JOPLIN (AP) - Gov. Jay Nixon said Thursday that the Joplin School District will get up to $1.5 million from the state government so it can pay its bills without property tax increases after a deadly tornado struck the southwestern Missouri city.
Nixon said the storm has reduced the property tax base for the district and that without the state funds, school officials would have been forced to raise property tax levies next year to operate schools and finance debt.
"Ensuring that Joplin students have access to a quality education is a critical priority, but raising taxes on Joplin residents and businesses would hurt this recovery and simply isn't an option," Nixon said. "Making this critical investment provides schools and teachers the resources they need and holds the line on taxes for the people of Joplin."
Thousands of homes and businesses were damaged or destroyed by the May 22 tornado that also killed 160 people in the Joplin area. The governor's office said Thursday local officials have estimated that revenue from residential property taxes could drop next year by $790,000 in Jasper County alone.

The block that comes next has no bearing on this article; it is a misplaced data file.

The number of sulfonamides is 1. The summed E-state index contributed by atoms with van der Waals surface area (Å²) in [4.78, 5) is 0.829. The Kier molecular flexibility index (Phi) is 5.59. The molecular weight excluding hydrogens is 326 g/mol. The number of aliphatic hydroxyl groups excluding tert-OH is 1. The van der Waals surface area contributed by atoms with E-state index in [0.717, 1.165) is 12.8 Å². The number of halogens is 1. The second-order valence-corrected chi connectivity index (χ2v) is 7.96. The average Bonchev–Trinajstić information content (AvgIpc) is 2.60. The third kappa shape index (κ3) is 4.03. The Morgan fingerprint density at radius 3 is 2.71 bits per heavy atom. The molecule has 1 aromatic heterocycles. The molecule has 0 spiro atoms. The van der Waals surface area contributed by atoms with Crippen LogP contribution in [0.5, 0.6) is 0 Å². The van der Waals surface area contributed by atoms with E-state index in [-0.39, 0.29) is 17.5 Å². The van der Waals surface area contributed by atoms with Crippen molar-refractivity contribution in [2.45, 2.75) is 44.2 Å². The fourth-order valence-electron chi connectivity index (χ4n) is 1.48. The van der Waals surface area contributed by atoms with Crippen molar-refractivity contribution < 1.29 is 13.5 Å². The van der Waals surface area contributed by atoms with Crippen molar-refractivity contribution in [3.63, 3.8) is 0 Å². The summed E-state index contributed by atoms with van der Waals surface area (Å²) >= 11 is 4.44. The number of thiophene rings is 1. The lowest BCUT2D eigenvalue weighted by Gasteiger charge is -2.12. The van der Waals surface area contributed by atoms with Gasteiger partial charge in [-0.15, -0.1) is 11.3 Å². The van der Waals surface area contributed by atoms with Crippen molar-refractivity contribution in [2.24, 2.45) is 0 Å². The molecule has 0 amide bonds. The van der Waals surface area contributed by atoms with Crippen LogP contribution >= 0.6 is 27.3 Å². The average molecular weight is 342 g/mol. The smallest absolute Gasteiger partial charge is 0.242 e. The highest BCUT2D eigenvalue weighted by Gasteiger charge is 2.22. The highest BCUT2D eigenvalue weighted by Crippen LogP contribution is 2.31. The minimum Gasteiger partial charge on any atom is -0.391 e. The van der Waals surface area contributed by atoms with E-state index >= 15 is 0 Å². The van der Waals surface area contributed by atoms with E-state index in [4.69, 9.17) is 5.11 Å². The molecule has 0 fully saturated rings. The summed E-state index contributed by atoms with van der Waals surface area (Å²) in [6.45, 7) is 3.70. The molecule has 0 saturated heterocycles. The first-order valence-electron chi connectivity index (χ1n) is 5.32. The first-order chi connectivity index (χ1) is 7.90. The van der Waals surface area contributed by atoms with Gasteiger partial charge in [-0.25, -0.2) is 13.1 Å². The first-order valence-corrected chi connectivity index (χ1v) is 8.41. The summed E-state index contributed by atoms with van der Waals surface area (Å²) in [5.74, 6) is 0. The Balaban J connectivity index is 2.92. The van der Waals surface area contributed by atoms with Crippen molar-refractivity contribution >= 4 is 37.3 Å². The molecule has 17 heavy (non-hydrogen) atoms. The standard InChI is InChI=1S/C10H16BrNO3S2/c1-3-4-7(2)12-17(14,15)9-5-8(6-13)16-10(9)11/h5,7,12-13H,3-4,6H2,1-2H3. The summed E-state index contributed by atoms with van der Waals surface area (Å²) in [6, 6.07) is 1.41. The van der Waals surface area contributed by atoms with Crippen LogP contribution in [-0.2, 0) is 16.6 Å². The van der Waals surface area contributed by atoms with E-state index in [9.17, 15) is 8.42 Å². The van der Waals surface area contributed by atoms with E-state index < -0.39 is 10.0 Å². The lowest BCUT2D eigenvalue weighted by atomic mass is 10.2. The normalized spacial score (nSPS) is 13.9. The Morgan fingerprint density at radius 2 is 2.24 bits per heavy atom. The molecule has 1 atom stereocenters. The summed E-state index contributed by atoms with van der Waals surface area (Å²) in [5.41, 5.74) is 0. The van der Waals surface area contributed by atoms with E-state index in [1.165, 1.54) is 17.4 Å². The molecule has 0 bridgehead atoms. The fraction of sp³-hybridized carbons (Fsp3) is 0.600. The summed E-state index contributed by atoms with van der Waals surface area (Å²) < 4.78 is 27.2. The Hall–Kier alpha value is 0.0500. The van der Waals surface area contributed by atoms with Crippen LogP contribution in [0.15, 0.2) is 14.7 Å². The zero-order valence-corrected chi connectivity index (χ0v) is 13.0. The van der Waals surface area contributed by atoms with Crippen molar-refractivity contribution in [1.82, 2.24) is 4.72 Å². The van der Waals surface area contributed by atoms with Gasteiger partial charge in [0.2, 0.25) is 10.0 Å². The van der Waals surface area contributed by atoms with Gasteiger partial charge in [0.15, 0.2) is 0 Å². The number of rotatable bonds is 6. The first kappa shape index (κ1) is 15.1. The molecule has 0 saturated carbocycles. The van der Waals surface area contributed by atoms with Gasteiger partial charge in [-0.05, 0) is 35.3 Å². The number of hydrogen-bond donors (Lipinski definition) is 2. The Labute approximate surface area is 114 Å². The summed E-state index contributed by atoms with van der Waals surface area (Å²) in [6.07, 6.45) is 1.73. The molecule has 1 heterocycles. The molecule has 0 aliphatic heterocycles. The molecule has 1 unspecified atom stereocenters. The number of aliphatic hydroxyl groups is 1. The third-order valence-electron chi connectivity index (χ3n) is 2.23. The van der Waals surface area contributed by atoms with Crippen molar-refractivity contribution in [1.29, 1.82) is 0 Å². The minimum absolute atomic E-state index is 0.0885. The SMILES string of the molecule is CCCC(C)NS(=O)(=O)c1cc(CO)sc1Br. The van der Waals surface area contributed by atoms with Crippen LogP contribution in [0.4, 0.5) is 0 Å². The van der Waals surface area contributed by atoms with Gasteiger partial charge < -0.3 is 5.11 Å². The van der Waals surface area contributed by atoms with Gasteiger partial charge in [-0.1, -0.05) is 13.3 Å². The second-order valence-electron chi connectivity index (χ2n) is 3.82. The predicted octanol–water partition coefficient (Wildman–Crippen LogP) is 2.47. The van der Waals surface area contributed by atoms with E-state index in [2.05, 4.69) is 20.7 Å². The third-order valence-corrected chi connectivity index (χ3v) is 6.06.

Four schools were destroyed and six other district buildings were damaged. Nixon traveled to Joplin on Thursday and announced the plan for state aid to the school district at the 11th and 12th grade center, which is in an empty store.
Nixon has pledged $150 million of state aid for disaster relief and recovery efforts, with the largest chunk likely to go to Joplin. The governor's office said the money for Joplin schools would come from those funds.
Last week, Nixon said he was asking the Missouri Department of Revenue and the State Tax Commission to examine the effect of the tornado on property and tax revenues for local governmental entities. The governor's office said it expects additional information about residential, commercial and personal property taxes to be available early next year.
School Superintendent C.J. Huff said he would like the district to be completely rebuilt and in permanent schools within three years.